9.5: Additional Information and Full Hypothesis Test Examples
 Page ID
 16270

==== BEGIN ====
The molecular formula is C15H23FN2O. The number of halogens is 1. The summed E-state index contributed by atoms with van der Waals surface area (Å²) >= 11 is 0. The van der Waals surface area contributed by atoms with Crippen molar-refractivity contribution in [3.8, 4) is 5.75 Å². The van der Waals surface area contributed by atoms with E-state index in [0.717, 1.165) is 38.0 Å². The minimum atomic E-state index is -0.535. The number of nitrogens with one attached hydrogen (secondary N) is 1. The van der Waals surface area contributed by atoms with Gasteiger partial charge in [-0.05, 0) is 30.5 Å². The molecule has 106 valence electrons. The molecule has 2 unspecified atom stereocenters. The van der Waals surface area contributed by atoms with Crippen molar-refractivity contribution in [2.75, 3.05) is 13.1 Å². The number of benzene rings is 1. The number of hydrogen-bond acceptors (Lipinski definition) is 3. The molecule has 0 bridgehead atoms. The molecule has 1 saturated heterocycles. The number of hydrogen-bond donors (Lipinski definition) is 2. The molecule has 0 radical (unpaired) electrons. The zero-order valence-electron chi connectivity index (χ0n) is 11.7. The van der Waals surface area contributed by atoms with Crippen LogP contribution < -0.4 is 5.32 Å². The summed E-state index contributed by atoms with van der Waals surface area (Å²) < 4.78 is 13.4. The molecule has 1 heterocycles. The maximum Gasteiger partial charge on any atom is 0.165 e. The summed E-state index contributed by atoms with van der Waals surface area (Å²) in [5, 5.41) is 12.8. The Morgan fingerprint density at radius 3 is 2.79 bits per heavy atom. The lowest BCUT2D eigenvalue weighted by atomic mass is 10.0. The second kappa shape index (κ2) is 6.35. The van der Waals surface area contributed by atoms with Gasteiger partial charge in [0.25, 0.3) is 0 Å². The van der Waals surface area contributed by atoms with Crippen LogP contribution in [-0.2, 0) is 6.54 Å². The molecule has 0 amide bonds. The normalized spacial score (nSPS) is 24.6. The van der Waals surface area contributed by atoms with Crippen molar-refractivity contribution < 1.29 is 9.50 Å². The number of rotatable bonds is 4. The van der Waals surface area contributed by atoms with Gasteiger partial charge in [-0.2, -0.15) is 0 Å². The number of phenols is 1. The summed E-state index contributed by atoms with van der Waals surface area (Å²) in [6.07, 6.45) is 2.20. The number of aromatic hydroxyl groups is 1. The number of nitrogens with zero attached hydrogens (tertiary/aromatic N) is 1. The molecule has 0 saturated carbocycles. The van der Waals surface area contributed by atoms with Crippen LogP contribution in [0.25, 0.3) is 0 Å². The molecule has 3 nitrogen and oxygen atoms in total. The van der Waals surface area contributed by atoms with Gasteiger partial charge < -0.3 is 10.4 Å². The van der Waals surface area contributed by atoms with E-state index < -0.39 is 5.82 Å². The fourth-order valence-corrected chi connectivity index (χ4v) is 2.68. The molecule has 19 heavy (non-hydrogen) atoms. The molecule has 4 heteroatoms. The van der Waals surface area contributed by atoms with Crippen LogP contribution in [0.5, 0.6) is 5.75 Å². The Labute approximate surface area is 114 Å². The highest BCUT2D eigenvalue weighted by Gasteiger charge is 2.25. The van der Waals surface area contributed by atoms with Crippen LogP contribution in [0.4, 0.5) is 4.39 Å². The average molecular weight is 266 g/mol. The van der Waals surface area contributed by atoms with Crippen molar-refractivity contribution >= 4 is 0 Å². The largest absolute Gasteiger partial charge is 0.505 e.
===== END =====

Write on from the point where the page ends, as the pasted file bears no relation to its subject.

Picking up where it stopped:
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\(\newcommand{\avec}{\mathbf a}\) \(\newcommand{\bvec}{\mathbf b}\) \(\newcommand{\cvec}{\mathbf c}\) \(\newcommand{\dvec}{\mathbf d}\) \(\newcommand{\dtil}{\widetilde{\mathbf d}}\) \(\newcommand{\evec}{\mathbf e}\) \(\newcommand{\fvec}{\mathbf f}\) \(\newcommand{\nvec}{\mathbf n}\) \(\newcommand{\pvec}{\mathbf p}\) \(\newcommand{\qvec}{\mathbf q}\) \(\newcommand{\svec}{\mathbf s}\) \(\newcommand{\tvec}{\mathbf t}\) \(\newcommand{\uvec}{\mathbf u}\) \(\newcommand{\vvec}{\mathbf v}\) \(\newcommand{\wvec}{\mathbf w}\) \(\newcommand{\xvec}{\mathbf x}\) \(\newcommand{\yvec}{\mathbf y}\) \(\newcommand{\zvec}{\mathbf z}\) \(\newcommand{\rvec}{\mathbf r}\) \(\newcommand{\mvec}{\mathbf m}\) \(\newcommand{\zerovec}{\mathbf 0}\) \(\newcommand{\onevec}{\mathbf 1}\) \(\newcommand{\real}{\mathbb R}\) \(\newcommand{\twovec}[2]{\left[\begin{array}{r}#1 \\ #2 \end{array}\right]}\) \(\newcommand{\ctwovec}[2]{\left[\begin{array}{c}#1 \\ #2 \end{array}\right]}\) \(\newcommand{\threevec}[3]{\left[\begin{array}{r}#1 \\ #2 \\ #3 \end{array}\right]}\) \(\newcommand{\cthreevec}[3]{\left[\begin{array}{c}#1 \\ #2 \\ #3 \end{array}\right]}\) \(\newcommand{\fourvec}[4]{\left[\begin{array}{r}#1 \\ #2 \\ #3 \\ #4 \end{array}\right]}\) \(\newcommand{\cfourvec}[4]{\left[\begin{array}{c}#1 \\ #2 \\ #3 \\ #4 \end{array}\right]}\) \(\newcommand{\fivevec}[5]{\left[\begin{array}{r}#1 \\ #2 \\ #3 \\ #4 \\ #5 \\ \end{array}\right]}\) \(\newcommand{\cfivevec}[5]{\left[\begin{array}{c}#1 \\ #2 \\ #3 \\ #4 \\ #5 \\ \end{array}\right]}\) \(\newcommand{\mattwo}[4]{\left[\begin{array}{rr}#1 \amp #2 \\ #3 \amp #4 \\ \end{array}\right]}\) \(\newcommand{\laspan}[1]{\text{Span}\{#1\}}\) \(\newcommand{\bcal}{\cal B}\) \(\newcommand{\ccal}{\cal C}\) \(\newcommand{\scal}{\cal S}\) \(\newcommand{\wcal}{\cal W}\) \(\newcommand{\ecal}{\cal E}\) \(\newcommand{\coords}[2]{\left\{#1\right\}_{#2}}\) \(\newcommand{\gray}[1]{\color{gray}{#1}}\) \(\newcommand{\lgray}[1]{\color{lightgray}{#1}}\) \(\newcommand{\rank}{\operatorname{rank}}\) \(\newcommand{\row}{\text{Row}}\) \(\newcommand{\col}{\text{Col}}\) \(\renewcommand{\row}{\text{Row}}\) \(\newcommand{\nul}{\text{Nul}}\) \(\newcommand{\var}{\text{Var}}\) \(\newcommand{\corr}{\text{corr}}\) \(\newcommand{\len}[1]{\left#1\right}\) \(\newcommand{\bbar}{\overline{\bvec}}\) \(\newcommand{\bhat}{\widehat{\bvec}}\) \(\newcommand{\bperp}{\bvec^\perp}\) \(\newcommand{\xhat}{\widehat{\xvec}}\) \(\newcommand{\vhat}{\widehat{\vvec}}\) \(\newcommand{\uhat}{\widehat{\uvec}}\) \(\newcommand{\what}{\widehat{\wvec}}\) \(\newcommand{\Sighat}{\widehat{\Sigma}}\) \(\newcommand{\lt}{<}\) \(\newcommand{\gt}{>}\) \(\newcommand{\amp}{&}\) \(\definecolor{fillinmathshade}{gray}{0.9}\) In a hypothesis test problem, you may see words such as “the level of significance is 1%.” The “1%” is the preconceived or preset α.